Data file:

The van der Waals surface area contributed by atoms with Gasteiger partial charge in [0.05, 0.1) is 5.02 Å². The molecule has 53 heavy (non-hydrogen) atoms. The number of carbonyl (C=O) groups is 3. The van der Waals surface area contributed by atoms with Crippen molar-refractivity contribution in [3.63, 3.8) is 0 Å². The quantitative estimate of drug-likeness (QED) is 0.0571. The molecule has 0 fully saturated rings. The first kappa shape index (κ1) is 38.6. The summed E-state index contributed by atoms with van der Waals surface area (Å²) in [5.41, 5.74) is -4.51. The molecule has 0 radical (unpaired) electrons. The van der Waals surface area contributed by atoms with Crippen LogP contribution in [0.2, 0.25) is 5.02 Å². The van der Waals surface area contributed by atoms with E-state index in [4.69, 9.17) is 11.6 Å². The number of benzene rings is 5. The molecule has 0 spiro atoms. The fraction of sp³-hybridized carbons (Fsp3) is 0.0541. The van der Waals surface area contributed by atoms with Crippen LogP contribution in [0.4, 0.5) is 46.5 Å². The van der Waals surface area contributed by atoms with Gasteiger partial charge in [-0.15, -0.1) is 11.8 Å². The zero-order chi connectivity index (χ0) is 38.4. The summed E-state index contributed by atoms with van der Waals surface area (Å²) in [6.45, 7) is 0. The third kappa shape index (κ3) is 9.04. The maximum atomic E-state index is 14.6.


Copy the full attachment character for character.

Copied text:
The van der Waals surface area contributed by atoms with Gasteiger partial charge in [0.05, 0.1) is 5.02 Å². The molecule has 53 heavy (non-hydrogen) atoms. The number of carbonyl (C=O) groups is 3. The van der Waals surface area contributed by atoms with Crippen molar-refractivity contribution in [3.63, 3.8) is 0 Å². The quantitative estimate of drug-likeness (QED) is 0.0571. The molecule has 0 fully saturated rings. The first kappa shape index (κ1) is 38.6. The summed E-state index contributed by atoms with van der Waals surface area (Å²) in [5.41, 5.74) is -4.51. The molecule has 0 radical (unpaired) electrons. The van der Waals surface area contributed by atoms with Crippen LogP contribution in [0.2, 0.25) is 5.02 Å². The van der Waals surface area contributed by atoms with E-state index in [4.69, 9.17) is 11.6 Å². The number of benzene rings is 5. The molecule has 0 spiro atoms. The fraction of sp³-hybridized carbons (Fsp3) is 0.0541. The van der Waals surface area contributed by atoms with Crippen LogP contribution in [0.4, 0.5) is 46.5 Å². The van der Waals surface area contributed by atoms with Gasteiger partial charge in [-0.15, -0.1) is 11.8 Å². The zero-order chi connectivity index (χ0) is 38.4. The summed E-state index contributed by atoms with van der Waals surface area (Å²) in [6.45, 7) is 0. The third kappa shape index (κ3) is 9.04. The maximum atomic E-state index is 14.6.